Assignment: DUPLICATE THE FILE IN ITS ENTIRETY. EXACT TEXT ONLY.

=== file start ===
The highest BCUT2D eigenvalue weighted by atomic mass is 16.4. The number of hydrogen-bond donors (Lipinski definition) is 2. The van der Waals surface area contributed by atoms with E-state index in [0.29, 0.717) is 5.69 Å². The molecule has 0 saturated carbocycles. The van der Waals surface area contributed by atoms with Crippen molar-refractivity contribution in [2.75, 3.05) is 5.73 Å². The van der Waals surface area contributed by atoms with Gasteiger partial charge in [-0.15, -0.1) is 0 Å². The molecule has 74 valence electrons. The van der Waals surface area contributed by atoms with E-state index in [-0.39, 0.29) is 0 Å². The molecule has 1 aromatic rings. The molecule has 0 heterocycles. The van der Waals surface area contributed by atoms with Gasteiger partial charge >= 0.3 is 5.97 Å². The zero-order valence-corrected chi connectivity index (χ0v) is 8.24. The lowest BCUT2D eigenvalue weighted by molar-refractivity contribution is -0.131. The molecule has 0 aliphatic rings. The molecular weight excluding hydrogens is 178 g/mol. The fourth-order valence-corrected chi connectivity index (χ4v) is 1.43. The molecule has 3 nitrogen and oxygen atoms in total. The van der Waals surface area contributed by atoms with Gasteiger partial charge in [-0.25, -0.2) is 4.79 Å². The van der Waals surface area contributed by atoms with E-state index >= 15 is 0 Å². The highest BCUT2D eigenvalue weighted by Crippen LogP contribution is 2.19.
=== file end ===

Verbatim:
The highest BCUT2D eigenvalue weighted by atomic mass is 16.4. The number of hydrogen-bond donors (Lipinski definition) is 2. The van der Waals surface area contributed by atoms with E-state index in [0.29, 0.717) is 5.69 Å². The molecule has 0 saturated carbocycles. The van der Waals surface area contributed by atoms with Crippen molar-refractivity contribution in [2.75, 3.05) is 5.73 Å². The van der Waals surface area contributed by atoms with Gasteiger partial charge in [-0.15, -0.1) is 0 Å². The molecule has 74 valence electrons. The van der Waals surface area contributed by atoms with E-state index in [-0.39, 0.29) is 0 Å². The molecule has 1 aromatic rings. The molecule has 0 heterocycles. The van der Waals surface area contributed by atoms with Gasteiger partial charge >= 0.3 is 5.97 Å². The zero-order valence-corrected chi connectivity index (χ0v) is 8.24. The lowest BCUT2D eigenvalue weighted by molar-refractivity contribution is -0.131. The molecule has 0 aliphatic rings. The molecular weight excluding hydrogens is 178 g/mol. The fourth-order valence-corrected chi connectivity index (χ4v) is 1.43. The molecule has 3 nitrogen and oxygen atoms in total. The van der Waals surface area contributed by atoms with Gasteiger partial charge in [-0.25, -0.2) is 4.79 Å². The van der Waals surface area contributed by atoms with E-state index >= 15 is 0 Å². The highest BCUT2D eigenvalue weighted by Crippen LogP contribution is 2.19.